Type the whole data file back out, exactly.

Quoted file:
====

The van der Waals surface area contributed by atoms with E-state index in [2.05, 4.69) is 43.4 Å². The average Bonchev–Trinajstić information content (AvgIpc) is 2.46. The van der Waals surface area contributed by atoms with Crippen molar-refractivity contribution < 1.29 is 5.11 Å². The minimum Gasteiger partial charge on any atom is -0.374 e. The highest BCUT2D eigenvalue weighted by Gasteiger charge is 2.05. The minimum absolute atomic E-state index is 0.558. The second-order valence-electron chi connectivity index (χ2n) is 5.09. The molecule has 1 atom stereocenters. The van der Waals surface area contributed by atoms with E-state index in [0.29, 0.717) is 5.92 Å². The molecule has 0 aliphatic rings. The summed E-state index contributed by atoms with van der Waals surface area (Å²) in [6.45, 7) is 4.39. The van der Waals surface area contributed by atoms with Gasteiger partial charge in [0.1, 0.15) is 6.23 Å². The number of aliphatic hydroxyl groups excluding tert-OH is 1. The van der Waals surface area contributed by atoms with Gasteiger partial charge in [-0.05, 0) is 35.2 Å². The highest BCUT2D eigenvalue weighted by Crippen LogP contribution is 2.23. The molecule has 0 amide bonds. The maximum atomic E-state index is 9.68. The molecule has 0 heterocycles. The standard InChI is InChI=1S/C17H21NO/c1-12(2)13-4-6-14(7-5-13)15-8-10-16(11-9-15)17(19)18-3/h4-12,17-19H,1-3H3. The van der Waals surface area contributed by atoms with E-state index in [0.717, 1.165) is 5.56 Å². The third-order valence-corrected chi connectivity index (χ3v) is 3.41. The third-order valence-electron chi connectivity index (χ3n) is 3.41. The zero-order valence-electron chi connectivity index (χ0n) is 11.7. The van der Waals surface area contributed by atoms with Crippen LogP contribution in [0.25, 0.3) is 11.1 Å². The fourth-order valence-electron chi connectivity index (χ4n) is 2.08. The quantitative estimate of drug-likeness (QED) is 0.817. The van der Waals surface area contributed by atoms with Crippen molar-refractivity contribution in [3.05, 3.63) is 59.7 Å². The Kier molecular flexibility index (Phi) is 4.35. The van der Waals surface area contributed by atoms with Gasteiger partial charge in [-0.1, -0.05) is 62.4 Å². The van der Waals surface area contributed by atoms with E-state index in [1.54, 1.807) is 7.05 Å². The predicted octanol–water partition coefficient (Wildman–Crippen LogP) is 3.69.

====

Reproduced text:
The van der Waals surface area contributed by atoms with E-state index in [2.05, 4.69) is 43.4 Å². The average Bonchev–Trinajstić information content (AvgIpc) is 2.46. The van der Waals surface area contributed by atoms with Crippen molar-refractivity contribution < 1.29 is 5.11 Å². The minimum Gasteiger partial charge on any atom is -0.374 e. The highest BCUT2D eigenvalue weighted by Gasteiger charge is 2.05. The minimum absolute atomic E-state index is 0.558. The second-order valence-electron chi connectivity index (χ2n) is 5.09. The molecule has 1 atom stereocenters. The van der Waals surface area contributed by atoms with E-state index in [0.29, 0.717) is 5.92 Å². The molecule has 0 aliphatic rings. The summed E-state index contributed by atoms with van der Waals surface area (Å²) in [6.45, 7) is 4.39. The van der Waals surface area contributed by atoms with Gasteiger partial charge in [0.1, 0.15) is 6.23 Å². The number of aliphatic hydroxyl groups excluding tert-OH is 1. The van der Waals surface area contributed by atoms with Gasteiger partial charge in [-0.05, 0) is 35.2 Å². The highest BCUT2D eigenvalue weighted by Crippen LogP contribution is 2.23. The molecule has 0 amide bonds. The maximum atomic E-state index is 9.68. The molecule has 0 heterocycles. The standard InChI is InChI=1S/C17H21NO/c1-12(2)13-4-6-14(7-5-13)15-8-10-16(11-9-15)17(19)18-3/h4-12,17-19H,1-3H3. The van der Waals surface area contributed by atoms with E-state index in [0.717, 1.165) is 5.56 Å². The third-order valence-corrected chi connectivity index (χ3v) is 3.41. The third-order valence-electron chi connectivity index (χ3n) is 3.41. The zero-order valence-electron chi connectivity index (χ0n) is 11.7. The van der Waals surface area contributed by atoms with Crippen LogP contribution in [0.25, 0.3) is 11.1 Å². The fourth-order valence-electron chi connectivity index (χ4n) is 2.08. The quantitative estimate of drug-likeness (QED) is 0.817. The van der Waals surface area contributed by atoms with Crippen molar-refractivity contribution in [3.05, 3.63) is 59.7 Å². The Kier molecular flexibility index (Phi) is 4.35. The van der Waals surface area contributed by atoms with Gasteiger partial charge in [-0.1, -0.05) is 62.4 Å². The van der Waals surface area contributed by atoms with E-state index in [1.54, 1.807) is 7.05 Å². The predicted octanol–water partition coefficient (Wildman–Crippen LogP) is 3.69.